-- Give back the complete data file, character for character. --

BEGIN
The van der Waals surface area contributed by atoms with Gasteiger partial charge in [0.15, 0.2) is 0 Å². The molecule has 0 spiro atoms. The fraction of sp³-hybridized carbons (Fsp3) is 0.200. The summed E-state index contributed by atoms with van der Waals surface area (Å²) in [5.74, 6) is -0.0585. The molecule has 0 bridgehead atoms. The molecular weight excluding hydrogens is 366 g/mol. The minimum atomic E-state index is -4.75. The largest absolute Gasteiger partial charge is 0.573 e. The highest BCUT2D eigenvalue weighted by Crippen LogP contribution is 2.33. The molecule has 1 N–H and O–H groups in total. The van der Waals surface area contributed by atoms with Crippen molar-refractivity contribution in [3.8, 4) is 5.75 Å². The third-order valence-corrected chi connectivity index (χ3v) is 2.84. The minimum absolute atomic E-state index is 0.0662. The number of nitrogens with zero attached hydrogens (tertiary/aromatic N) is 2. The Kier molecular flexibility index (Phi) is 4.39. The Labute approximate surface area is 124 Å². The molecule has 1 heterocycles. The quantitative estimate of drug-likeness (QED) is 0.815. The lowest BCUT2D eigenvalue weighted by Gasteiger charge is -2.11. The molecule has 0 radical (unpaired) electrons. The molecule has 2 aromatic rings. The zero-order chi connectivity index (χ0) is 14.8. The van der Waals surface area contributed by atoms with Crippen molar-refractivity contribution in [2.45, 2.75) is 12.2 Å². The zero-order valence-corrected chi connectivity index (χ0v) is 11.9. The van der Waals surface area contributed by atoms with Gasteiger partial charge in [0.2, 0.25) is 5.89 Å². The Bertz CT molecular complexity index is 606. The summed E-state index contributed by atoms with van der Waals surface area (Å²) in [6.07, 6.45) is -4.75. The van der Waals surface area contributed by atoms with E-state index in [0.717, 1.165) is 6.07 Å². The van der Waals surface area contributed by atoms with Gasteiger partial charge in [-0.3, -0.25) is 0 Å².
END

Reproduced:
The van der Waals surface area contributed by atoms with Gasteiger partial charge in [0.15, 0.2) is 0 Å². The molecule has 0 spiro atoms. The fraction of sp³-hybridized carbons (Fsp3) is 0.200. The summed E-state index contributed by atoms with van der Waals surface area (Å²) in [5.74, 6) is -0.0585. The molecule has 0 bridgehead atoms. The molecular weight excluding hydrogens is 366 g/mol. The minimum atomic E-state index is -4.75. The largest absolute Gasteiger partial charge is 0.573 e. The highest BCUT2D eigenvalue weighted by Crippen LogP contribution is 2.33. The molecule has 1 N–H and O–H groups in total. The van der Waals surface area contributed by atoms with Crippen molar-refractivity contribution in [3.8, 4) is 5.75 Å². The third-order valence-corrected chi connectivity index (χ3v) is 2.84. The minimum absolute atomic E-state index is 0.0662. The number of nitrogens with zero attached hydrogens (tertiary/aromatic N) is 2. The Kier molecular flexibility index (Phi) is 4.39. The Labute approximate surface area is 124 Å². The molecule has 1 heterocycles. The quantitative estimate of drug-likeness (QED) is 0.815. The lowest BCUT2D eigenvalue weighted by Gasteiger charge is -2.11. The molecule has 0 radical (unpaired) electrons. The molecule has 2 aromatic rings. The zero-order chi connectivity index (χ0) is 14.8. The van der Waals surface area contributed by atoms with Crippen molar-refractivity contribution in [2.45, 2.75) is 12.2 Å². The zero-order valence-corrected chi connectivity index (χ0v) is 11.9. The van der Waals surface area contributed by atoms with Gasteiger partial charge in [0.2, 0.25) is 5.89 Å². The Bertz CT molecular complexity index is 606. The summed E-state index contributed by atoms with van der Waals surface area (Å²) in [6.07, 6.45) is -4.75. The van der Waals surface area contributed by atoms with E-state index in [0.717, 1.165) is 6.07 Å². The van der Waals surface area contributed by atoms with Gasteiger partial charge in [-0.3, -0.25) is 0 Å².